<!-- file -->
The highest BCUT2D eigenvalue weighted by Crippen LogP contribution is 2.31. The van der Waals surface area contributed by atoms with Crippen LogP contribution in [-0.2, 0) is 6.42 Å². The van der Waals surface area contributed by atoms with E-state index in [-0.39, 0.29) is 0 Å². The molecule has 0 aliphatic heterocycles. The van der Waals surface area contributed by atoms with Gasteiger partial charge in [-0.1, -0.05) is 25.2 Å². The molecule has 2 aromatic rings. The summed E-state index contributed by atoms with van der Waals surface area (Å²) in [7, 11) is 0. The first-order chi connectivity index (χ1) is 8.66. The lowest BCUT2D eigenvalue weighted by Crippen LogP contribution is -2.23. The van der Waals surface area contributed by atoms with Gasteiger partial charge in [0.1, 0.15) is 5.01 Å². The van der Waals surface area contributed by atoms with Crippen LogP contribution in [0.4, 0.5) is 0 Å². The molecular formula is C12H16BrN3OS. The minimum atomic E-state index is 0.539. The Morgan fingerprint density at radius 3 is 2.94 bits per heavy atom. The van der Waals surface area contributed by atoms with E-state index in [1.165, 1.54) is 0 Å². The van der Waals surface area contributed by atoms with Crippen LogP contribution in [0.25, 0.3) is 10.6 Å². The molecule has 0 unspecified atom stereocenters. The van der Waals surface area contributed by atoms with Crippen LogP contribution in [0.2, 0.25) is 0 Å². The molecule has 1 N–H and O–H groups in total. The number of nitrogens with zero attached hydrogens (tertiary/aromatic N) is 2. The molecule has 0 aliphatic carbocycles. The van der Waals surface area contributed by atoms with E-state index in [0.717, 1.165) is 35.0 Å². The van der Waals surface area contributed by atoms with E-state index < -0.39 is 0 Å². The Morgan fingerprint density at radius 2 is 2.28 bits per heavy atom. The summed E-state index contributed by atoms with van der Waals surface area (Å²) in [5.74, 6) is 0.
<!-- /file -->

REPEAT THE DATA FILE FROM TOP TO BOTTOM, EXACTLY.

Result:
The highest BCUT2D eigenvalue weighted by Crippen LogP contribution is 2.31. The van der Waals surface area contributed by atoms with Crippen LogP contribution in [-0.2, 0) is 6.42 Å². The van der Waals surface area contributed by atoms with E-state index in [-0.39, 0.29) is 0 Å². The molecule has 0 aliphatic heterocycles. The van der Waals surface area contributed by atoms with Gasteiger partial charge in [-0.1, -0.05) is 25.2 Å². The molecule has 2 aromatic rings. The summed E-state index contributed by atoms with van der Waals surface area (Å²) in [7, 11) is 0. The first-order chi connectivity index (χ1) is 8.66. The lowest BCUT2D eigenvalue weighted by Crippen LogP contribution is -2.23. The van der Waals surface area contributed by atoms with Gasteiger partial charge in [0.1, 0.15) is 5.01 Å². The van der Waals surface area contributed by atoms with Crippen LogP contribution in [0.4, 0.5) is 0 Å². The molecular formula is C12H16BrN3OS. The minimum atomic E-state index is 0.539. The Morgan fingerprint density at radius 3 is 2.94 bits per heavy atom. The van der Waals surface area contributed by atoms with E-state index in [1.165, 1.54) is 0 Å². The van der Waals surface area contributed by atoms with Crippen LogP contribution in [0.25, 0.3) is 10.6 Å². The molecule has 0 unspecified atom stereocenters. The van der Waals surface area contributed by atoms with Crippen LogP contribution in [0.2, 0.25) is 0 Å². The molecule has 1 N–H and O–H groups in total. The number of nitrogens with zero attached hydrogens (tertiary/aromatic N) is 2. The molecule has 0 aliphatic carbocycles. The van der Waals surface area contributed by atoms with E-state index in [0.717, 1.165) is 35.0 Å². The van der Waals surface area contributed by atoms with E-state index < -0.39 is 0 Å². The Morgan fingerprint density at radius 2 is 2.28 bits per heavy atom. The summed E-state index contributed by atoms with van der Waals surface area (Å²) in [5.74, 6) is 0.